Joshua Letourneau is the owner of LG and Associates, a Strategic Sourcing, Executive Search, and Human Capital Intelligence firm based in Atlanta. Prior to founding LG & Associates, Josh worked as a Sales & Marketing professional in the software biz and was a hard-charging Sergeant in the Marines. In his spare time, Josh contributes to Fast Company.com meditates on the value of psychology in the talent game…
1. The elevator just closed and you’ve got 30 seconds to pitch the random reader on who you are and why they should read your rants. Go..
Mr. Elevator-Rider, Reader-Person . . . You’re a lot smarter than the rest of the business world gives you credit for. You’re not just another recruiter. You are a Covert Business Operative who “walks the streets” among the very talent pools many companies wish they had access to. On a daily basis, you make decisions about who will or will not lead their organization into the future – you also make decisions over you’re going to subtract from their ranks when the time is right. In many cases, you have as much impact on an organization’s stock price as C-level management. Think about it — Your recruiting actions impact their performance over the next 3 – 12 months as much as the other external factors lining the PR pages of their Annual Report. And in most cases, they don’t even know you exist.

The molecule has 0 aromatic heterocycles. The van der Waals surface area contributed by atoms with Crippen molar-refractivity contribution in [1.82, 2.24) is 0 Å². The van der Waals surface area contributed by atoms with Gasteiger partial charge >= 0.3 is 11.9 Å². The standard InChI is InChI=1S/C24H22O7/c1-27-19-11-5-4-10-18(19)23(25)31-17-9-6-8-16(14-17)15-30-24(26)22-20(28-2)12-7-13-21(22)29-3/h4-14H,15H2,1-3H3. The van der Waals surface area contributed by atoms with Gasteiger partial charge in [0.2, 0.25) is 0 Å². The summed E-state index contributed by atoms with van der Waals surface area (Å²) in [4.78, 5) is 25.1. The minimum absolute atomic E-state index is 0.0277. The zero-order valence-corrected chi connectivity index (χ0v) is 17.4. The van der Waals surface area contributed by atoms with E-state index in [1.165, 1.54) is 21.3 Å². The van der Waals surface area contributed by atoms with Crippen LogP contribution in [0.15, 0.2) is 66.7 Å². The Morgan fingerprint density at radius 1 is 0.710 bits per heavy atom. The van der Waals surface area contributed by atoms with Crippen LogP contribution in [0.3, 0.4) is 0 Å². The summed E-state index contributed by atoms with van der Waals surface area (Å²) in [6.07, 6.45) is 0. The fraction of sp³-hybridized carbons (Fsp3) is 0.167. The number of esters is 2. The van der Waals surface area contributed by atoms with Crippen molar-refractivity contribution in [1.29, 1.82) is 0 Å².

2. Now for the mundane – break down your location, title, company/firm and what you do for a living..
I am the Managing Director of LG & Associates Search / Talent Strategy headquartered in Atlanta, GA. I run the Executive Search side of our firm, as well as take the lead from an account management & new biz dev perspective on all large-scale Strategic Sourcing projects. What does that mean? Well, it means I split my time between conversing with and advising Sr Mgmt (“Top Brass”) for my clients, but I spend the majority of my time donning my operative gear and walking among the masses in the talent pool. While a Sergeant in the U.S. Marines, I learned to deeply respect the distinct Colin Powell mindset that, “The Commander in the field is always right, and the Rear Echelon is wrong . . . unless proved otherwise.” Therefore, I spend as much time on the street level (within the talent pool) as possible.
3. One more question that everyone expects. What’s the reason you’re in this game? (why do you do what you do?)